Brendan FehrLeading

TV Guide: The Forsaken’s Gay Subtext?

Thanks to everyone who sent this in. This is more about Kerr Smith but refers to Brendan

The Forsaken’s Gay Subtext
Tuesday, May 8, 2001

Though he’s straight offscreen, there’s no denying that playing gay has made Kerr Smith’s acting career thus far. He recently made headlines with yet another same-sex kiss on Dawson’s Creek, and even flirted with Superman Dean Cain in last year’s gay indie hit, The Broken Hearts Club. Even so, Smith denies there’s any same-gender lovin’ in his current vampire flick, The Forsaken.
Some sharp-eyed (and perhaps wishfully thinking) viewers can’t help but notice a bit of homoerotic subtext in the fangfest, which features Smith and Roswell’s Brendan Fehr as very close buddies on the road trip from hell. In fact, so cozy and concerned for one another’s welfare are they that the duo tend to ignore Smith’s supposed love interest, Izabella Miko — who barely has any dialogue in the film.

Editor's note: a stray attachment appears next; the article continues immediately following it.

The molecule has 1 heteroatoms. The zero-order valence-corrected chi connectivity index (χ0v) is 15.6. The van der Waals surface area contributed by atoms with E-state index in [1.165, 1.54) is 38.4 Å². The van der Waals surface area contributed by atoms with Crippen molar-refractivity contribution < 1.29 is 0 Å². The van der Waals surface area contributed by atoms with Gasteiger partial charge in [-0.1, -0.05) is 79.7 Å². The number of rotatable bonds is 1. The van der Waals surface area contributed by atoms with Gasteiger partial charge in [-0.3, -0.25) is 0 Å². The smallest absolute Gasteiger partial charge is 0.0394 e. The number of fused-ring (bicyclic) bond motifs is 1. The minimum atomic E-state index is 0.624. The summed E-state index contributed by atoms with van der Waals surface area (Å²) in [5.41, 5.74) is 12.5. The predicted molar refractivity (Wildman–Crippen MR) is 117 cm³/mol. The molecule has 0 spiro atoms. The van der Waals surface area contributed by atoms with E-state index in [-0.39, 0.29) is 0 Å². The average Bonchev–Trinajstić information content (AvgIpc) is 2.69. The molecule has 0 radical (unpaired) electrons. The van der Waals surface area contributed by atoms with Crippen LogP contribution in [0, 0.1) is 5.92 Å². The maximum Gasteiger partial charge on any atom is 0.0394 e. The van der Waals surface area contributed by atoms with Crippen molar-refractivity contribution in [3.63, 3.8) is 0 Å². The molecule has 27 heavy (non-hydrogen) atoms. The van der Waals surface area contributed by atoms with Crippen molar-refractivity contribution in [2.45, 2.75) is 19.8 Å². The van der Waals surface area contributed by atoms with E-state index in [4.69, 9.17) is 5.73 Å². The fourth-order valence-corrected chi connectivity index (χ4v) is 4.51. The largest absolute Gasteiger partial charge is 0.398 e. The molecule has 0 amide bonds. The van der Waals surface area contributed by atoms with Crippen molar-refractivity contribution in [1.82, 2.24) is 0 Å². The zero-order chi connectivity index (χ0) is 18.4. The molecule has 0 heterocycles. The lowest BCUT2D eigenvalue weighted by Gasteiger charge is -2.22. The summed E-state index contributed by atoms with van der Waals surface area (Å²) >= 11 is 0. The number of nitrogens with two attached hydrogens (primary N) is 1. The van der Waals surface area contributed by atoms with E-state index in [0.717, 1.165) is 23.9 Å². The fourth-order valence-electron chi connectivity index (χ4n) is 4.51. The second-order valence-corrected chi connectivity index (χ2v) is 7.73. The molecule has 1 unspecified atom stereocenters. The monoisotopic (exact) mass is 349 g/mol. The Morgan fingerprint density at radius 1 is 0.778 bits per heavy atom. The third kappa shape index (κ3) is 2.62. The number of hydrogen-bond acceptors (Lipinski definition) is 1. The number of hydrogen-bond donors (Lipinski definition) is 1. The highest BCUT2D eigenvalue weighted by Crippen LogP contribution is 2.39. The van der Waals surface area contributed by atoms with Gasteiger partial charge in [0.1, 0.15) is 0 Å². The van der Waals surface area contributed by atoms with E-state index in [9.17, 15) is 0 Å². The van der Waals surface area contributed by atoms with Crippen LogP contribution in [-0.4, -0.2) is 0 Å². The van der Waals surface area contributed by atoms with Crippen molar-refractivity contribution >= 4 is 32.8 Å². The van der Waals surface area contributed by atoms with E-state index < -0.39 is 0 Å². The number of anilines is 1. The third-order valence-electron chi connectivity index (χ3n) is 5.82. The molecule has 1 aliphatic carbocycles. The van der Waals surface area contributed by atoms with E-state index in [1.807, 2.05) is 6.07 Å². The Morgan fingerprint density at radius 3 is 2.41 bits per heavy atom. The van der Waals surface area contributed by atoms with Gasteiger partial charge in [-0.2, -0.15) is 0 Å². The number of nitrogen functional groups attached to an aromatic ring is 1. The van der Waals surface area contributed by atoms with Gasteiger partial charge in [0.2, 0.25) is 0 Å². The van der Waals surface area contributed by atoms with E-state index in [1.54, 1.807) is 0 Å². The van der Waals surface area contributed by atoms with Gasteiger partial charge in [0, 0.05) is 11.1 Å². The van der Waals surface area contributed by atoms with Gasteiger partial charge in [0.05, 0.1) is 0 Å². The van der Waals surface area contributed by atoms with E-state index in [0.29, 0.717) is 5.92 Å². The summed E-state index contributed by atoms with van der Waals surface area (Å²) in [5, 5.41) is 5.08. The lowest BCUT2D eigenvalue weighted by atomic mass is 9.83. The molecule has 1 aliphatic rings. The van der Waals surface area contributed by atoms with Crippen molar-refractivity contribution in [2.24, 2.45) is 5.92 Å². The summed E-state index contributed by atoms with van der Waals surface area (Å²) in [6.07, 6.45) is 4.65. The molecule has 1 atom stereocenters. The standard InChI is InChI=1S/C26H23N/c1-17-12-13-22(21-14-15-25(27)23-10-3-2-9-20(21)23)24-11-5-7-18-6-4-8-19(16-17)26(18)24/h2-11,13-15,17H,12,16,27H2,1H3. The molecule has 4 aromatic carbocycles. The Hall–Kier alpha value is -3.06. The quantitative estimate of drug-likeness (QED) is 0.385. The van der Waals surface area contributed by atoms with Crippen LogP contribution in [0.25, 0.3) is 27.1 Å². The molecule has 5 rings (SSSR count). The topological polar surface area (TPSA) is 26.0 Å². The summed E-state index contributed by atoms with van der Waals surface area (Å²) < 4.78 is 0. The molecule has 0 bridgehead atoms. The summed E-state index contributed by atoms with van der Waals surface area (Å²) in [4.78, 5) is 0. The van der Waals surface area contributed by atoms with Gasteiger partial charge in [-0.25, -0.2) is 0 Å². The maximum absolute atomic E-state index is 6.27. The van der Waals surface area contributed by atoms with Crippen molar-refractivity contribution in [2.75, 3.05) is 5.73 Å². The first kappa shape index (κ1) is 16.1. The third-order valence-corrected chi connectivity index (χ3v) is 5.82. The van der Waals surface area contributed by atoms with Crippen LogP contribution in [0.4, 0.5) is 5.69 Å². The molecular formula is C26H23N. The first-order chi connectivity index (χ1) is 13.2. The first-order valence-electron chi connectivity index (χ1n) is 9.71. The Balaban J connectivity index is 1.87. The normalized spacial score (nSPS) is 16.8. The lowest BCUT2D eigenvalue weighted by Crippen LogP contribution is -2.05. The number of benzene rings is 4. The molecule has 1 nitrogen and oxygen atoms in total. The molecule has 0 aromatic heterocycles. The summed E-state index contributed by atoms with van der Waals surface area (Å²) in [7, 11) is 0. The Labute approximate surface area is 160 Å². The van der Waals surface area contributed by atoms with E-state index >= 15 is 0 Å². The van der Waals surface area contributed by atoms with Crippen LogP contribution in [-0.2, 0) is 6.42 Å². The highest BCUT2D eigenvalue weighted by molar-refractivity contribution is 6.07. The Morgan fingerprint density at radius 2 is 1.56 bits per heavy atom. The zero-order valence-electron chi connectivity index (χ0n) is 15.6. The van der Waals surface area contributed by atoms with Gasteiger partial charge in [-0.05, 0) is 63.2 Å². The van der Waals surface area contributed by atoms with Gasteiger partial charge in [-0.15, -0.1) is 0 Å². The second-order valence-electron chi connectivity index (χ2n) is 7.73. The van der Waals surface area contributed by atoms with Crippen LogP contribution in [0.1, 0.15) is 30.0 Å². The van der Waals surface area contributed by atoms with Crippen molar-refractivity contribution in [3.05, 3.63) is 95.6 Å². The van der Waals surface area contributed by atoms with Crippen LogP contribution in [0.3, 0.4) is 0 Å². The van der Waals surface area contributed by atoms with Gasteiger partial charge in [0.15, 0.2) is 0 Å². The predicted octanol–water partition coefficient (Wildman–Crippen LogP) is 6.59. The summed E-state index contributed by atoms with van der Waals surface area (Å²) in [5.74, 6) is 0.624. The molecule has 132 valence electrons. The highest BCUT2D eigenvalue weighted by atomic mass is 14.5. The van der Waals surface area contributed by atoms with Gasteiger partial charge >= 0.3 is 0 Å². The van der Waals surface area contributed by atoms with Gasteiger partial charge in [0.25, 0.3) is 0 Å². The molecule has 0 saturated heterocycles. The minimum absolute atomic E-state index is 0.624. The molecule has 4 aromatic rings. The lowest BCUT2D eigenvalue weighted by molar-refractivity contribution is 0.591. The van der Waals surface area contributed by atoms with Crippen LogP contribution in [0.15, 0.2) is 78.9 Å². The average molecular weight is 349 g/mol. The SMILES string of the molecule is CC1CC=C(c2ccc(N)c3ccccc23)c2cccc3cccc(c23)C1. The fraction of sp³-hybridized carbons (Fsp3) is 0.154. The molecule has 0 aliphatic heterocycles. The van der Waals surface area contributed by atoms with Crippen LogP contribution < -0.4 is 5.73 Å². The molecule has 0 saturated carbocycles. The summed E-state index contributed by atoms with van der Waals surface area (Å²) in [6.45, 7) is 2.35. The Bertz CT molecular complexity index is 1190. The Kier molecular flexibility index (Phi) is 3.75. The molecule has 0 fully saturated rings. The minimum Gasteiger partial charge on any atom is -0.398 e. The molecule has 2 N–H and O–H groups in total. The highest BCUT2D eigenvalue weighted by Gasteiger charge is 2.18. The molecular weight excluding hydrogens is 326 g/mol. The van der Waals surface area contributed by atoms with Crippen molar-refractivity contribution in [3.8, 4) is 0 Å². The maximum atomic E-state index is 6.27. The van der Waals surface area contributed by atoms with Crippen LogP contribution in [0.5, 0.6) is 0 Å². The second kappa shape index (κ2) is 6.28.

Actually, women contribute mainly to the body count in Forsaken, which focuses more on hotties like Johnathon Schaech and Simon Rex raising hell, while Smith and Fehr exchange winsome glances and lines like, “I heard a noise and I was worried about you.”

“Oh, that was for comedy,” Smith scoffs to TV Guide Online. “We just ad-libbed that line; it wasn’t even in the script.” Laughing nervously, he adds, “C’mon, give me a break! There’s no gay twist in the movie.”

And what of Miko’s neglected character? “We didn’t want to play the love story between Izabella and I,” Smith says. “There just wasn’t room for it in the movie and it wasn’t appropriate. The relationship between Brendan and I… By the end of the movie, we’ve gone through so many life or death situations that we become friends. That’s the kind of relationship it is.”

Hmm… so this isn’t a case of the love that dare not speak its name? “No, there’s nothing like that,” he smiles. “It’s not a bad thing, I’m just saying that was not our intention.” We’ll let moviegoers be the judge of that. — Daniel R. Coleridge